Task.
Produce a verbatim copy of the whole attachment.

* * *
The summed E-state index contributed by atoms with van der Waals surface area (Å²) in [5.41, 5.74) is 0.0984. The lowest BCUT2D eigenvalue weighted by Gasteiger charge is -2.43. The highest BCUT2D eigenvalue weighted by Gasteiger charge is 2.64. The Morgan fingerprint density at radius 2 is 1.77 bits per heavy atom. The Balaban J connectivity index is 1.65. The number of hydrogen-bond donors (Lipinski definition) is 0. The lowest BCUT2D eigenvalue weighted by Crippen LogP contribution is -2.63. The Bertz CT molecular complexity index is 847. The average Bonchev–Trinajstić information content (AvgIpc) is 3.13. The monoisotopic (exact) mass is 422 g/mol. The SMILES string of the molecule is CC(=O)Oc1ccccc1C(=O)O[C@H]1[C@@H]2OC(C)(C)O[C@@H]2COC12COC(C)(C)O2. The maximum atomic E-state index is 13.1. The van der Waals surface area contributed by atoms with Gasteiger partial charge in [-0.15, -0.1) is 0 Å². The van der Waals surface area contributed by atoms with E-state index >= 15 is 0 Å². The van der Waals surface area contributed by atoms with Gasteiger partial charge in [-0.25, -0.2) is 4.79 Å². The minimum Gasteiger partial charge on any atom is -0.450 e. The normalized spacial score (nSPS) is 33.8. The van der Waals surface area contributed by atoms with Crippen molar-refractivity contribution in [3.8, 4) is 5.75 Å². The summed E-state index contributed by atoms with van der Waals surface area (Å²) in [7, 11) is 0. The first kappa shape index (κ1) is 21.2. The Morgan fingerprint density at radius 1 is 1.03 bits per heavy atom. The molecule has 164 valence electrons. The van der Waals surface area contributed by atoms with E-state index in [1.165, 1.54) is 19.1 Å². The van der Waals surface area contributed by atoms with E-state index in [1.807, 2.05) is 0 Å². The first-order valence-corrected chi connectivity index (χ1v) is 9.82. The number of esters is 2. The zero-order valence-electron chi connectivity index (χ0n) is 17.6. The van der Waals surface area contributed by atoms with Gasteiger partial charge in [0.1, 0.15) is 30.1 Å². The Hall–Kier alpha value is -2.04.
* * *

The summed E-state index contributed by atoms with van der Waals surface area (Å²) in [5.41, 5.74) is 0.0984. The lowest BCUT2D eigenvalue weighted by Gasteiger charge is -2.43. The highest BCUT2D eigenvalue weighted by Gasteiger charge is 2.64. The Morgan fingerprint density at radius 2 is 1.77 bits per heavy atom. The Balaban J connectivity index is 1.65. The number of hydrogen-bond donors (Lipinski definition) is 0. The lowest BCUT2D eigenvalue weighted by Crippen LogP contribution is -2.63. The Bertz CT molecular complexity index is 847. The average Bonchev–Trinajstić information content (AvgIpc) is 3.13. The monoisotopic (exact) mass is 422 g/mol. The SMILES string of the molecule is CC(=O)Oc1ccccc1C(=O)O[C@H]1[C@@H]2OC(C)(C)O[C@@H]2COC12COC(C)(C)O2. The maximum atomic E-state index is 13.1. The van der Waals surface area contributed by atoms with Gasteiger partial charge in [-0.15, -0.1) is 0 Å². The van der Waals surface area contributed by atoms with E-state index >= 15 is 0 Å². The van der Waals surface area contributed by atoms with Gasteiger partial charge in [-0.25, -0.2) is 4.79 Å². The minimum Gasteiger partial charge on any atom is -0.450 e. The normalized spacial score (nSPS) is 33.8. The van der Waals surface area contributed by atoms with Crippen molar-refractivity contribution in [3.8, 4) is 5.75 Å². The summed E-state index contributed by atoms with van der Waals surface area (Å²) in [7, 11) is 0. The first kappa shape index (κ1) is 21.2. The Morgan fingerprint density at radius 1 is 1.03 bits per heavy atom. The molecule has 164 valence electrons. The van der Waals surface area contributed by atoms with E-state index in [1.165, 1.54) is 19.1 Å². The van der Waals surface area contributed by atoms with E-state index in [1.807, 2.05) is 0 Å². The first-order valence-corrected chi connectivity index (χ1v) is 9.82. The number of esters is 2. The zero-order valence-electron chi connectivity index (χ0n) is 17.6. The van der Waals surface area contributed by atoms with Gasteiger partial charge in [0.1, 0.15) is 30.1 Å². The Hall–Kier alpha value is -2.04.